In this analysis Srilal Miththapala, past President of The Hotels Association of Sri Lanka (THASL) attempts to derive a financial value of the Yala National Park for Tourism.
Yala is the most popular National Wild Life Park in Sri Lanka. There is no doubt about that. It earns more than Rs. 600 m each year from ticket sales, with some 658,000 visitors (both local and foreign) passing through its gates.
However, anyone who has visited Yala of late, will have seen for themselves the absolute mayhem that prevails within the park.
The main problems are:
• Over visitation
• No attempts to assess carrying capacity and thus control visitor influx accordingly
• No adherence to park rules & regulations
• Overly focusing on one particular species of animal ( leopard)
Negative comments on social media are building up gradually, and already Sri Lanka Tourism, which relies considerably on wild life attractions, is beginning to feel the effects. (According to the SLTDA statistics, currently, of the 2m arrivals to Sri Lanka, about 783,000 tourists visit the National Parks which is about 38% of all arrivals)
The solutions are simple and straightforward, but unfortunately execution is fraught with many pit falls, and enforcing the park rules is not an easy task for the authorities, due to complex administrative issues and other ‘ramifications’.
Numerous discussions and debates for alleviating the problem have been held, reports submitted,and plans formulated by multiple committees, to no avail.
This analysis does not propose to re-open these debates.
Instead, the purpose is to try and establish the true earning potential of the Yala National Park for Tourism and Sri Lanka in general, which may then open the eyes of all stakeholders to take note of the seriousness of this situation.
So how valuable is Yala National Park financially to Sri Lanka?
To embark on this study one has to first identify the direct financial beneficiaries from tourists visiting the Yala National Park.
They are 3 main direct beneficiaries:
• Hotels in the area (due to occupancy generated by tourists staying over)
• The Department of Wild Life Conservation ( DWC) (from ticket sales)
• The Safari Jeep drivers of the area (who provide a service for the visitors)
(There is possibly a fourth beneficiary who are the Travel Agents, but assessing that component of earnings would be a difficult task)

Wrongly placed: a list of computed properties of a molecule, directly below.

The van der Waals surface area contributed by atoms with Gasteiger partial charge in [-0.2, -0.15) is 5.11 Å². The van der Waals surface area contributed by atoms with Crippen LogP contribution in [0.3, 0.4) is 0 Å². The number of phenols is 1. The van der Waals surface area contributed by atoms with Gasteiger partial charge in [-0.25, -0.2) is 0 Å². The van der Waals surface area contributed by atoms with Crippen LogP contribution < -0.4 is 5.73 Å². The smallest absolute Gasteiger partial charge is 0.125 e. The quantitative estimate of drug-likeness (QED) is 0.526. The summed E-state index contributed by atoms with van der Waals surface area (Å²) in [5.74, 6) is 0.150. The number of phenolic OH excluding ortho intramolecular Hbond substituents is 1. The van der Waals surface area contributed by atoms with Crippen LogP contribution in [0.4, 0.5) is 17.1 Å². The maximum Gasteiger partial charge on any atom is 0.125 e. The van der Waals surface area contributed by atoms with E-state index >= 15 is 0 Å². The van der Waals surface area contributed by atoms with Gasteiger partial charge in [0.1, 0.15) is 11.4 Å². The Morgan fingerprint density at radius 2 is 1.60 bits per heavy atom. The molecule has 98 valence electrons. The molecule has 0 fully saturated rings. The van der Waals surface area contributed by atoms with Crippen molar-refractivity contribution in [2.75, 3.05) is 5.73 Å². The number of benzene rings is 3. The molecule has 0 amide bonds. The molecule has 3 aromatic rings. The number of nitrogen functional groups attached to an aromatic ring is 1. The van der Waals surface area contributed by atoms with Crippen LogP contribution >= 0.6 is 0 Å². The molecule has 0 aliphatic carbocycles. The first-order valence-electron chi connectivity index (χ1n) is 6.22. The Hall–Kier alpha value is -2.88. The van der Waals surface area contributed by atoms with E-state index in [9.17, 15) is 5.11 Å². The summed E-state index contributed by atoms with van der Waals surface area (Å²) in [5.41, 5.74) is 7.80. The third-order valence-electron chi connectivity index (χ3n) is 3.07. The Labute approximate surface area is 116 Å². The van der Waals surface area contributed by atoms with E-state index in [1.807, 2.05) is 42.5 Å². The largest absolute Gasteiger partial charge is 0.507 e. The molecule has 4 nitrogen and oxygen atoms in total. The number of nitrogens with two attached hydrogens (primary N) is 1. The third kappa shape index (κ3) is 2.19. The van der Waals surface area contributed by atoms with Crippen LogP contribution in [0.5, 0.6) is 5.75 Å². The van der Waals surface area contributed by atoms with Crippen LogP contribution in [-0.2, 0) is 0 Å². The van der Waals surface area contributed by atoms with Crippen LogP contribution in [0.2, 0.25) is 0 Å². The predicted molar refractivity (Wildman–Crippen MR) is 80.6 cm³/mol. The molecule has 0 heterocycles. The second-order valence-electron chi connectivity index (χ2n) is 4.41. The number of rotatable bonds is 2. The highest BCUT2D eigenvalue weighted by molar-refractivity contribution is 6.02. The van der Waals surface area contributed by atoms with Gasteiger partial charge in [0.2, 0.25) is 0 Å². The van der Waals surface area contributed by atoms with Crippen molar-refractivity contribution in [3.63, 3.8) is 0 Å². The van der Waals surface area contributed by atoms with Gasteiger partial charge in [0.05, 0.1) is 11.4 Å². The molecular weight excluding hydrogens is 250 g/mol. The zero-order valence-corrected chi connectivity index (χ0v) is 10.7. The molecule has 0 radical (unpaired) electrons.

The methodology used to assess each of these revenue components is based on some intelligently computed, but conservative assumptions, together with published data for 2016.
• Estimating revenue earned by Hotels due to Yala National Park
• Number of conventional ( registered) hotel rooms in the Yala area approx. 1,500 (derived from SLTDA figures- Rooms beyond Galle 2698- Hence estimate of rooms in Tissamahrama, Yala and Katragamais taken as 1,500) )
• Occupancy of the region for 2016 was 75% (ref SLTDA)
• Average Room rate USD 120 (based on feedback from hoteliers of area)
• Exchange rate Rs. 150=1USD
• Number of days of park visitation 330 ( allowing for closure month of park)
• Number of in-house hotel guests who go on safari - 80% (based on feedback from hoteliers of area)
• Extra Food & Beverage ( F & B) revenue from in-house guests 15% of room revenue(based on feedback from hoteliers of area)
Using these assumptions the overall earnings of hotels in the Yala region (1,500 rooms earning USD 120 per day at 75% occupancy for 330 days ) can easily be computed as Rs5.7 B from room sales, and another Rs0.8 B from extra F & B sales.
On this basis the approximate annual earnings in 2016 by hotels in the area, directly attributable to the Yala National Park is about Rs6,500 M
• Estimating revenue earned by DWC due to Yala National Park
In this case no assumptions are needed, as the detailed statisticsfor 2016 are available with both the DWC and SLTDA
On this basis the annual earnings by DWC for 2016, directly attributable to the Yala National Park is Rs612 M
• Estimating revenue earned by jeep operators at Yala National Park
• Average number of persons per jeep 5(based on feedback from safari operators)
• Total visitors to Yala National park in 2016 was 658,277 ( ref SLTDA)
• Percentage of visitors to the park hiring jeeps 80% ( personal assessment)
• Average charge per safari drive Rs 5,000( Ref Jeep operators)
Using these assumptions it is estimated that annually there are about 105,324 jeep hires in 2016, charging an average of Rs. 5,000per hire
On this basis the annual earnings in 2016 by Jeep operators in the area, directly attributable to the Yala National Park is Rs527 m
Total Annual Financial benefits (2016) accruing to the 3 main stakeholders
This shows, that on a very conservative basis, the Yala National Park is ‘worth’ close to Rs 8 Billion annually to all stakeholders. (The error margins in this study, if any is negative, and thus the eventual figure can only be greater, with higher confidence levels)
This perhaps will bring home the reality of the magnitude of what we stand to lose if we do not stem the rot immediately
Sri Lanka Tourism, the Jeep Driversof the area, and the DWC has a significant lot to lose!
It will be the proverbial ‘Killing the Goose that lays the Golden Eggs’
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